3D printed using reusable polymers, the boats are claimed to be more sustainable and cheaper to produce than conventionally manufactured models, and come in a range of four models spanning 4.5-10 meters in length.
Improving sustainability with 3D printing
Tanaruz’s boats are manufactured at its Rotterdam facility using a 14-meter long 3D printer, and are designed to embody the principles of a circular economy. All of the firm’s boats are made from reclaimed and recycled polymers which, at the end of a boat’s life, can be shredded down and reused to print a new boat.
According to Tanaruz, this means the production of its boats results in zero material costs and waste. In particular, the boats are printed with reclaimed polypropylene containing 30 percent glass fiber to offer desirable mechanical properties such as resilience to elongate strain up to five percent, alongside resistance to heat, fire, and chemicals.
A custom boat 3D printer
Traditional methods of making pleasure yachts and boats tend to require a lot of manual labor, making them expensive and often time-consuming to produce.
To manufacture its boats, Tanaruz deploys a specially-designed 3D printer produced by Swiss-Swedish multinational electrical equipment firm ABB. The firm’s robotic Track Motion system is reportedly the only track on the market offering high speed, precision accuracy, and flexibility, and has been optimized with the ideal parameters to robotically 3D print Tanaruz’s various boats.
The 3D printer also features an extruder manufactured by Dutch firm Xtrution, which handles the process of melting and extruding the reclaimed polymers to Tanaruz’s specifications.
According to the firm, 3D printing technology facilitates the smart and efficient production of its boats through greater accuracy control and shorter production times, while also minimizing waste during the building process. The technology also boosts creativity and flexibility throughout the production process, in line with circular economy processes and decreasing Tanaruz’s impact on the environment.
Scaling up production
Tanaruz currently produces four models of boats, ranging from 4.5 meters in length up to 10 meters. The boats can be personalized and equipped with electric motors, batteries, and solar panels, while customers can choose the color, interior, and equipment of their vessel.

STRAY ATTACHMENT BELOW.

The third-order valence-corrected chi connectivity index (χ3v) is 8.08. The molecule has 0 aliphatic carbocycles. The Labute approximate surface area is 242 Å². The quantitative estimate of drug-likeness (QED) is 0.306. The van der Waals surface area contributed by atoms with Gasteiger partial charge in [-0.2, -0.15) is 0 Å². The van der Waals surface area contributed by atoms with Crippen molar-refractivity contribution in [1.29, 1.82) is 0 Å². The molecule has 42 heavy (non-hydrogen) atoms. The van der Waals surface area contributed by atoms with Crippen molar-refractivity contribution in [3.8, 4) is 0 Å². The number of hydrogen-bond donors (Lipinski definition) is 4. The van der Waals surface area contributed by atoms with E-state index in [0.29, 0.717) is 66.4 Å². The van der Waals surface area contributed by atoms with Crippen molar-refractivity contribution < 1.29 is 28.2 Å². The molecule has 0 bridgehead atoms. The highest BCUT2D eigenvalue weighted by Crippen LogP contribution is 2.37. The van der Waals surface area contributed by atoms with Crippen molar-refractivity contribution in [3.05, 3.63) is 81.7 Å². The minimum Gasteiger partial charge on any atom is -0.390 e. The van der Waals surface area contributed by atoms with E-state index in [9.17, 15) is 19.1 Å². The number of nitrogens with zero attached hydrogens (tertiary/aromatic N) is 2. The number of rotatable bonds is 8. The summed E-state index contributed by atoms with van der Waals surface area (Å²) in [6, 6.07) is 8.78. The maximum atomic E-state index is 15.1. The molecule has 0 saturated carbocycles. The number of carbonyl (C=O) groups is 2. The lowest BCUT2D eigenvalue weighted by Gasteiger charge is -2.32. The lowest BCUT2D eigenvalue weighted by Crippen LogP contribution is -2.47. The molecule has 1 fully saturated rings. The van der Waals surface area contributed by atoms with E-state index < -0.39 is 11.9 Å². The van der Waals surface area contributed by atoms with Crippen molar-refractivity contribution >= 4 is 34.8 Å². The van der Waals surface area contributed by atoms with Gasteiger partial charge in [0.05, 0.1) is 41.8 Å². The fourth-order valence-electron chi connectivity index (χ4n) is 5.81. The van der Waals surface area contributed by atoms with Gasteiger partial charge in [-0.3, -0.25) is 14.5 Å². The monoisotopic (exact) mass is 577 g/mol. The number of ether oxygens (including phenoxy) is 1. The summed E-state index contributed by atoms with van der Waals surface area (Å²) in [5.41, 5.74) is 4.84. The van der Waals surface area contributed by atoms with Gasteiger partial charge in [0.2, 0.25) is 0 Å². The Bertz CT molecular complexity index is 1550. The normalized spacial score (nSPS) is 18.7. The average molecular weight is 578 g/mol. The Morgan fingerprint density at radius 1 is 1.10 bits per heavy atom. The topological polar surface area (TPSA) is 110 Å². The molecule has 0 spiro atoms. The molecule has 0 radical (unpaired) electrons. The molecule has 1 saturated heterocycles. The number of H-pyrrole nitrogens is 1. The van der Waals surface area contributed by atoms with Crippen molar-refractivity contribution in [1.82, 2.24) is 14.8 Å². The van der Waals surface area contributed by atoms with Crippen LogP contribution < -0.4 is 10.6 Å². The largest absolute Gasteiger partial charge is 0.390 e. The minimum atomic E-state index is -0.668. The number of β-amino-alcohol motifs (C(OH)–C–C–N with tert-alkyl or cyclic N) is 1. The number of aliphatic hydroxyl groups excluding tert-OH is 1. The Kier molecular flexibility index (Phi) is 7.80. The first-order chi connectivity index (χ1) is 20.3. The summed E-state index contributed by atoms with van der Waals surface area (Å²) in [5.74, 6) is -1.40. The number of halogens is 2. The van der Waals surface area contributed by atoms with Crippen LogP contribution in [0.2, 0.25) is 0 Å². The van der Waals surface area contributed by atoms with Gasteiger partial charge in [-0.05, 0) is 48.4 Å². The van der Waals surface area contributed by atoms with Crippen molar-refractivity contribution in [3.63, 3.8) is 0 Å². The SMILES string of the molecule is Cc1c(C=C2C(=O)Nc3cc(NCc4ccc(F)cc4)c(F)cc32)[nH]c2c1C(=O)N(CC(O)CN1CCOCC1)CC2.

In addition to the sustainability and production cost benefits of leveraging 3D printing to build its boats, the technology also enables Tanaruz to lower the price of its yachts for its customers. The firm’s entry-level model is priced at around €15,000 which, while still not affordable for many, could be reduced further as the company scales up its production.
This year, the firm aims to 3D print around 100 pleasure yachts and aims to increase this number to 300 boats by 2023. The yachts are produced at the company’s Rotterdam facility, and plans are currently underway to find and open a second location in order to install more 3D printers to boost production.
With the addition of the new facility, Tanaruz says two printers could work on one boat at the same time, potentially allowing boats larger than 10 meters to be 3D printed.
Going forwards, the firm is looking for partners and investors to grow its reach internationally, offering shipyards and print shops around the world the opportunity to get started with its ‘plug-and-play’ additive manufacturing technology.
3D printing sea-faring vessels
Tanaruz is not the only player making headway in deploying 3D printing for boats and pleasure yachts. Just last month, the University of Maine (UMaine) 3D printed two new large-scale boats, one of which is reportedly the largest vessel ever to be additively manufactured. The vessels were developed for the US Marine Corps as logistical support vessels, and will be tested for field use by the armed forces.
In fact, UMaine broke its own record for the world’s largest 3D printed boat, which until the unveiling of its new boats was its 3Dirigo model, measuring 25 feet long and printed in just 72 hours. Elsewhere, tech start-up Moi Composites displayed what it claimed was the world’s first boat 3D printed in continuous fiberglass thermoset material at the 2020 Genoa Boat show.
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Featured image shows Tanaruz’s DSI model 3D printed yacht. Image via Tanaruz.